FORTUNE -- In the early 1990s, when Michael Mann was at Yale working on his Ph.D. in the geology and geophysics department, he became fascinated with theoretical climate modeling. By studying data inferred from ancient sources like tree rings and coral and ice cores, he could understand natural fluctuations in climate over the eons. Mann envisioned a quiet career in the halls of academe. In 1995 he made a big splash in paleoclimatology with his co-publication in Nature of -- wow! -- "Global Interdecadal and Century-Scale Climate Oscillations During the Past Five Centuries." So what's a nerd like him doing at the center of a raging debate over academic freedom? "I had absolutely no idea what I was bargaining for," Mann told Fortune.
Based on his research, Mann, 44, became a leading global-warming scholar, first at the University of Virginia and now at Penn State. The data, he declared, were irrefutable: Human activity has caused rising temperatures -- particularly in recent decades -- and could one day imperil life. Fossil-fuel companies and other doubters have long challenged the certitude of such conclusions, and global-warming deniers often single out Mann as a scientist with a political agenda.
The skepticism gained widespread media attention last November when hackers publicized hundreds of e-mails among prominent climatologists, including Mann. Global-warming deniers said the stolen e-mails demonstrated climatologists were willing to manipulate evidence. CLIMATEGATE! proclaimed uncreative headline writers. Yet despite the smug, petty opinions expressed in some e-mail, five review panels cleared the climatologists of unethical conduct. In Mann's case, the attorney general of Virginia had even charged that he'd defrauded taxpayers in obtaining nearly a half-million dollars in grants while at UVA. Several weeks ago a judge dismissed those civil charges, which the state plans to refile.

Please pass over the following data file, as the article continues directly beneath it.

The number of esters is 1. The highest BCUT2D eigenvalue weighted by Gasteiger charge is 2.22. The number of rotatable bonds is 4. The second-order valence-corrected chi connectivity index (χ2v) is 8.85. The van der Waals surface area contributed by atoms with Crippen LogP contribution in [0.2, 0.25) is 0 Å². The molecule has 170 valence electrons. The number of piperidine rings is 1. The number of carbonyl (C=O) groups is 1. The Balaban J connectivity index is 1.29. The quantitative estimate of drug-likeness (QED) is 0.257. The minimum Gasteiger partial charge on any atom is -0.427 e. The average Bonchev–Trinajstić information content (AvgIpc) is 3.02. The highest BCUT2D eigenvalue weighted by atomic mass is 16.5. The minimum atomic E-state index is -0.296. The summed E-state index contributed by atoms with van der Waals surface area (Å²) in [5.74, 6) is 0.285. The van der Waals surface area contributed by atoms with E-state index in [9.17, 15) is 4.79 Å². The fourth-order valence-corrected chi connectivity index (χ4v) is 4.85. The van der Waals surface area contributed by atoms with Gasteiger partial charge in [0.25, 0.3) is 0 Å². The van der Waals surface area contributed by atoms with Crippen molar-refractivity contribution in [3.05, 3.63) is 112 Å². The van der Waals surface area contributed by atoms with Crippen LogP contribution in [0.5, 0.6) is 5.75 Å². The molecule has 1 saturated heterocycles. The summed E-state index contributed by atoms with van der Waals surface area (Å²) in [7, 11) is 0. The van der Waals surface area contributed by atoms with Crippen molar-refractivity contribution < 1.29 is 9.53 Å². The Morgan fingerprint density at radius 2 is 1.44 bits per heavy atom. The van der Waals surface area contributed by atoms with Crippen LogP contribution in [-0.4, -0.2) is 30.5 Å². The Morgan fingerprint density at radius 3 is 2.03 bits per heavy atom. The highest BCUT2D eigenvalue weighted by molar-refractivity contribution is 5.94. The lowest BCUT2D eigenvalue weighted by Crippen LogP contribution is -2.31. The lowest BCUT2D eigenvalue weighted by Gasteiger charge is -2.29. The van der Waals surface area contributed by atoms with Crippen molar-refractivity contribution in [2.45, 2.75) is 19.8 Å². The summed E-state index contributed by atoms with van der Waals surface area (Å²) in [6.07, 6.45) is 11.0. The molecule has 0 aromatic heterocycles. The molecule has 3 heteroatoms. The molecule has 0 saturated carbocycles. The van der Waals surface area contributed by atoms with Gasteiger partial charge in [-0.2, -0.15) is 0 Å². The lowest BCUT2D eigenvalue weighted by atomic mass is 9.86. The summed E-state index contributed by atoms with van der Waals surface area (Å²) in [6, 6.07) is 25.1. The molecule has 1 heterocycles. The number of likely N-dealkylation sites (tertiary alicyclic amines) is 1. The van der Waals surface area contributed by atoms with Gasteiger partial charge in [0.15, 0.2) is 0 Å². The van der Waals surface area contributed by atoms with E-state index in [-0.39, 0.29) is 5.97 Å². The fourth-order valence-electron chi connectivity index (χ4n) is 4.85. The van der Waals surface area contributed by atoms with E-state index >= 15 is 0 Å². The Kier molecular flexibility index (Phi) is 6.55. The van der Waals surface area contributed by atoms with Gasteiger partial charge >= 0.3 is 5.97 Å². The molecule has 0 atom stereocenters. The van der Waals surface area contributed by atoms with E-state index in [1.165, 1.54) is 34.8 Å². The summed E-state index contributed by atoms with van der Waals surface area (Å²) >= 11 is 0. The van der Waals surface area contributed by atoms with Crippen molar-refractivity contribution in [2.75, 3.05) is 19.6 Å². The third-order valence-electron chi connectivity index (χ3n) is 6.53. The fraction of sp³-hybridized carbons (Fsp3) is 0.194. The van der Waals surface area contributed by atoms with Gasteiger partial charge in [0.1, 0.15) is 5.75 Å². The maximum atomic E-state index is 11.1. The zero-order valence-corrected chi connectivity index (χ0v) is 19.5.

Mann says the AG's investigation represents a "witch hunt" that is the predictable culmination of efforts by "vested interests" to attack not only science but scientists. He says the threat to the academy isn't theoretical and knows of graduate students who've decided to steer clear of research in global studies for fear of controversy. Others in climatology never list their home addresses and have bodyguards at public-speaking events. Mann himself says he's had to contact law enforcement over harassing e-mail and snail mail; read one: "I was hoping I would see the news that you'd committed suicide. Do it, freak."
There's no excuse for that kind of implicit threat. It's hard to forget that the acts of the Unabomber maimed professors. And McCarthyism proved that mere words could jeopardize academic freedom. But it's wise to remember that demonizing scientists is nothing new. Charles Darwin published On the Origin of Species 151 years ago. Six decades later the Scopes trial was a national spectacle, and evolution remains a target for opportunists who can't distinguish between religion and fact. Even so, most of us are wise enough to recognize that creationism isn't a danger to science. "I used to believe that truth would prevail in the public discourse over climate change," says a frustrated Mann. He ought to have a bit more faith.
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